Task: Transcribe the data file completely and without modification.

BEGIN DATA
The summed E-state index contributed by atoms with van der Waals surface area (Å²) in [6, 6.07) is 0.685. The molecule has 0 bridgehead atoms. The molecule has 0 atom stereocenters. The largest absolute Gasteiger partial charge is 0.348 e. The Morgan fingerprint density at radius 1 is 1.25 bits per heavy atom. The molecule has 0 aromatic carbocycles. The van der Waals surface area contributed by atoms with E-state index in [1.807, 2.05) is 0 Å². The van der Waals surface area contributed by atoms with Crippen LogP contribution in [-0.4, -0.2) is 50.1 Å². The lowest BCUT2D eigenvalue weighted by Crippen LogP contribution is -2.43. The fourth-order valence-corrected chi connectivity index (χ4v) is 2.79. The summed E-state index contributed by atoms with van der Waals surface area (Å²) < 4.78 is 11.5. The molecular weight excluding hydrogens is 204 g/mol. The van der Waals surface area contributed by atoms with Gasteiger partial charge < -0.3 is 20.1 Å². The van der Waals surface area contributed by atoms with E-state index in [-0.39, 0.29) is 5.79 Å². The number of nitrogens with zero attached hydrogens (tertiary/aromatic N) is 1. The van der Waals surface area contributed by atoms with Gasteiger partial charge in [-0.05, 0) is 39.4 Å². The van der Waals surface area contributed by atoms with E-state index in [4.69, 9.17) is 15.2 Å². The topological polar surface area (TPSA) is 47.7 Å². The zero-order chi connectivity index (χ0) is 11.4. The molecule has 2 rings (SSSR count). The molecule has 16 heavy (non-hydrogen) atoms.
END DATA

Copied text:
The summed E-state index contributed by atoms with van der Waals surface area (Å²) in [6, 6.07) is 0.685. The molecule has 0 bridgehead atoms. The molecule has 0 atom stereocenters. The largest absolute Gasteiger partial charge is 0.348 e. The Morgan fingerprint density at radius 1 is 1.25 bits per heavy atom. The molecule has 0 aromatic carbocycles. The van der Waals surface area contributed by atoms with E-state index in [1.807, 2.05) is 0 Å². The van der Waals surface area contributed by atoms with Crippen LogP contribution in [-0.4, -0.2) is 50.1 Å². The lowest BCUT2D eigenvalue weighted by Crippen LogP contribution is -2.43. The fourth-order valence-corrected chi connectivity index (χ4v) is 2.79. The summed E-state index contributed by atoms with van der Waals surface area (Å²) < 4.78 is 11.5. The molecular weight excluding hydrogens is 204 g/mol. The van der Waals surface area contributed by atoms with Gasteiger partial charge < -0.3 is 20.1 Å². The van der Waals surface area contributed by atoms with E-state index in [-0.39, 0.29) is 5.79 Å². The number of nitrogens with zero attached hydrogens (tertiary/aromatic N) is 1. The van der Waals surface area contributed by atoms with Gasteiger partial charge in [-0.05, 0) is 39.4 Å². The van der Waals surface area contributed by atoms with E-state index in [4.69, 9.17) is 15.2 Å². The topological polar surface area (TPSA) is 47.7 Å². The zero-order chi connectivity index (χ0) is 11.4. The molecule has 2 rings (SSSR count). The molecule has 16 heavy (non-hydrogen) atoms.